Osborne Clarke hit by bank account scam letters

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30 October 2013


Scam: Osborne Clarke has not changed its account details

Regional law firm Osborne Clarke has become the victim of a scam falsely telling clients that it has changed its bank account details, the Solicitors Regulation Authority (SRA) has warned.

The SRA yesterday issued an alert following information that clients have received fake letters purportedly from a partner of Osborne Clarke, requesting them in future to use the account details provided.

Though in most scams the fraudsters use false names and contact details, here they used an actual partner and the firm’s real contact details, as well as the company registration number of Osborne Clarke Nominees Limited.

The SRA said: “If anyone receives letters of this nature they are advised to conduct their own due diligence by checking the authenticity of such letters or by contacting Osborne Clarke direct by reliable and established means and if necessary contacting the SRA to find out whether the firms or individuals are regulated and authorised by the SRA and/or to verify the firm/individual’s practising details.

“Full due diligence is necessary in case the firm’s full identity has been stolen: as well as checking with the SRA, contact with the firm, checking public information (telephone directories, company records, websites) and any other verification possible in the particular circumstances is required.”

In a statement on its website, Osborne Clarke said: “We have not changed our bank account details and would ask clients who receive such notification to disregard it and speak to their regular contact at the firm or a member of the firm’s accounts department. We have reported this to the relevant authorities, in this case the SRA and actionfraud.”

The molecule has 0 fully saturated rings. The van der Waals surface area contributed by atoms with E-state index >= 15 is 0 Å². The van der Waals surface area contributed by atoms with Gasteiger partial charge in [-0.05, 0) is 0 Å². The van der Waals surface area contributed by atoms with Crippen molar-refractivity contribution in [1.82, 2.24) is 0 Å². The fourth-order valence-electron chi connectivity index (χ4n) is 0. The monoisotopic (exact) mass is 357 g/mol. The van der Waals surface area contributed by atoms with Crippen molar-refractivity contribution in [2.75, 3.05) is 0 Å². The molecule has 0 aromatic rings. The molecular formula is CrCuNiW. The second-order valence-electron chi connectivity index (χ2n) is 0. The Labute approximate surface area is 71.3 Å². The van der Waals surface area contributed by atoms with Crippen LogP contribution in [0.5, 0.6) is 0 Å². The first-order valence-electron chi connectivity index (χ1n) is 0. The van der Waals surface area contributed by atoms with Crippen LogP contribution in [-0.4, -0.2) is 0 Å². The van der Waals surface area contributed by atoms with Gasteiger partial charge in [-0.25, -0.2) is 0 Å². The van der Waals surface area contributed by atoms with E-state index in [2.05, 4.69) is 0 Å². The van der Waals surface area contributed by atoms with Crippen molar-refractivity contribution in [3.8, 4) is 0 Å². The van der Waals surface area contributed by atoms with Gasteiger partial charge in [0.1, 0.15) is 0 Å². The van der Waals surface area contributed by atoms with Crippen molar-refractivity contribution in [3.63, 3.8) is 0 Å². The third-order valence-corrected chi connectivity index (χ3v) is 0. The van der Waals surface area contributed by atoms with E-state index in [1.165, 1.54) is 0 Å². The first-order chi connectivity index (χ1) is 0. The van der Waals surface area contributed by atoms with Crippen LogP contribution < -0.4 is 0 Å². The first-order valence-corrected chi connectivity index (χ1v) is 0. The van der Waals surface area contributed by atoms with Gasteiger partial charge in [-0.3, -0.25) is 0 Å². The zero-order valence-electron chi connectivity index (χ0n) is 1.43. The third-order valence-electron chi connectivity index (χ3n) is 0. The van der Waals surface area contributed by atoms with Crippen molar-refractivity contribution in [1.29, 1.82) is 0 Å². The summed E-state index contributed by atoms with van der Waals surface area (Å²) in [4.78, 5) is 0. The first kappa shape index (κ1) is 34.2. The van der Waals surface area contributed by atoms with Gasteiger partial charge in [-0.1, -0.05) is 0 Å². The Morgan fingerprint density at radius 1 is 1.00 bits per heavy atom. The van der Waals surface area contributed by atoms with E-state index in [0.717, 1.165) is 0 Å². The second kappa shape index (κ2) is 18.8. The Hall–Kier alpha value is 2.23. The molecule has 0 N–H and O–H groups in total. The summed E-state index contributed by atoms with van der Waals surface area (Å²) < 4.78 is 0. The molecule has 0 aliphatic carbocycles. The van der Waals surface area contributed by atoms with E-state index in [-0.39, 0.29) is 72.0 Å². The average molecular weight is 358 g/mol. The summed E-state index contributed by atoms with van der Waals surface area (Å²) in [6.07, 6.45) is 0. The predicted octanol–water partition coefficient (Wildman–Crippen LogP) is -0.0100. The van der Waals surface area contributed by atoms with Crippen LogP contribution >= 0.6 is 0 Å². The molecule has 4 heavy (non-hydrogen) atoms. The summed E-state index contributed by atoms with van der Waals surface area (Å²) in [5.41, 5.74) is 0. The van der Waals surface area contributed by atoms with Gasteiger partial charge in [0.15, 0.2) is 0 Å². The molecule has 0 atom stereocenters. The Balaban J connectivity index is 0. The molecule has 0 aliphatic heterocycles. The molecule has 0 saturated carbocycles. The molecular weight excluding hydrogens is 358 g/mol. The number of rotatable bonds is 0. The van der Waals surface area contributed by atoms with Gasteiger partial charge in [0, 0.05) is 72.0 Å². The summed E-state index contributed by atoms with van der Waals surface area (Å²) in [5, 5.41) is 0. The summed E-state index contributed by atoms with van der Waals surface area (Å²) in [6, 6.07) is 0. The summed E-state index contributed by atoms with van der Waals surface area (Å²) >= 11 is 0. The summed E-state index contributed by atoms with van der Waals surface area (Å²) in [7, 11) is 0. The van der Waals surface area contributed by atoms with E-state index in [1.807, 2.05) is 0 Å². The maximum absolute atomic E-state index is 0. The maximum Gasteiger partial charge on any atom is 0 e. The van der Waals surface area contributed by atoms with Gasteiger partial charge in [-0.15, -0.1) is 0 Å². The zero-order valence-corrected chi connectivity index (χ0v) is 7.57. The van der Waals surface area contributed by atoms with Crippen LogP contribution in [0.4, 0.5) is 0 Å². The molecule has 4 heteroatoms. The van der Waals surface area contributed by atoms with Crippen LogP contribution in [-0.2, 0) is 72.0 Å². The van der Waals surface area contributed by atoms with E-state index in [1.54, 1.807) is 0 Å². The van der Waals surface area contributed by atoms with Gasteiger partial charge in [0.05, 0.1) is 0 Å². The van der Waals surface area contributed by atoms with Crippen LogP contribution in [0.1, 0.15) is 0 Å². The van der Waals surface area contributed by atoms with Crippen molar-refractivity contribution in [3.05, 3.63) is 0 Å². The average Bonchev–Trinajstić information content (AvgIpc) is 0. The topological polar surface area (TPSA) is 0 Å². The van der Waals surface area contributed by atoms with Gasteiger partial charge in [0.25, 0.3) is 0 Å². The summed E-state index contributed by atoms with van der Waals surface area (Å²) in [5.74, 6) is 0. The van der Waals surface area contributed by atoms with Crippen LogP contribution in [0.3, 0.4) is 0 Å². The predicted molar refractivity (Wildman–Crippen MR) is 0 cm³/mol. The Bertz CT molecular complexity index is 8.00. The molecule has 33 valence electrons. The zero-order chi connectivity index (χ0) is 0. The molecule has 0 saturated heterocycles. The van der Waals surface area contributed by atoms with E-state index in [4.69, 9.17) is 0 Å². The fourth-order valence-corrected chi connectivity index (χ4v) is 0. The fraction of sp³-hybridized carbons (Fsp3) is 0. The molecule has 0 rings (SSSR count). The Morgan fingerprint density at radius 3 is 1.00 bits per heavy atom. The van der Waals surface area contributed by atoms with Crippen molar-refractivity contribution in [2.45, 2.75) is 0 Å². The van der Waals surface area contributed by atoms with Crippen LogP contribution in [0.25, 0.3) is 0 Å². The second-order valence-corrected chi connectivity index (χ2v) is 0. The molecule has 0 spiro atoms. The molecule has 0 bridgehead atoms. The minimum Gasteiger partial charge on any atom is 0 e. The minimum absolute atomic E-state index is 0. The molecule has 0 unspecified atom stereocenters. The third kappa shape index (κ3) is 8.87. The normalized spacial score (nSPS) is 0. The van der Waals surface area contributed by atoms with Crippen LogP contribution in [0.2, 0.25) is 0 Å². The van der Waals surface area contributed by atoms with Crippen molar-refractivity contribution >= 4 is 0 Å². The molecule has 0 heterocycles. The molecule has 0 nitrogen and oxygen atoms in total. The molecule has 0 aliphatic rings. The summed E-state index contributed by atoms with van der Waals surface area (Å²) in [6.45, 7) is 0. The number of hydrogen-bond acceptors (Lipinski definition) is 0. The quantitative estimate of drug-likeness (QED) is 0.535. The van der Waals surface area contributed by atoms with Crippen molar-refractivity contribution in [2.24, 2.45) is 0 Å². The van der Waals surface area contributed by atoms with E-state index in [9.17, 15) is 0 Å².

It is the second time in a matter of months that the firm has been at the centre of a fake letters. In July, people received fake letters claiming to be from ‘Sr Osborne Clarke’ on behalf of Osborne Clarke Spain, relating to obtaining the benefit of an unclaimed inheritance. In this case the letters used false contact details.



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Check your retainers – the lessons of Dreamvar

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Solicitors, and their insurers, dealing with property transactions should look closely at their due diligence procedures following last week’s landmark ruling on liabilities from the Court of Appeal. It is clearly good news for buyers who are victims of identity fraud. Dreamvar UK Ltd v Mishcon de Reya & Mary Monson Solicitors also has implications for anyone holding monies in a client account for a transaction. The ruling is likely to lead to increased professional indemnity insurance premiums for solicitors engaged in property transactions. They should review the terms and conditions of their retainers in light of this ruling.

May 22nd, 2018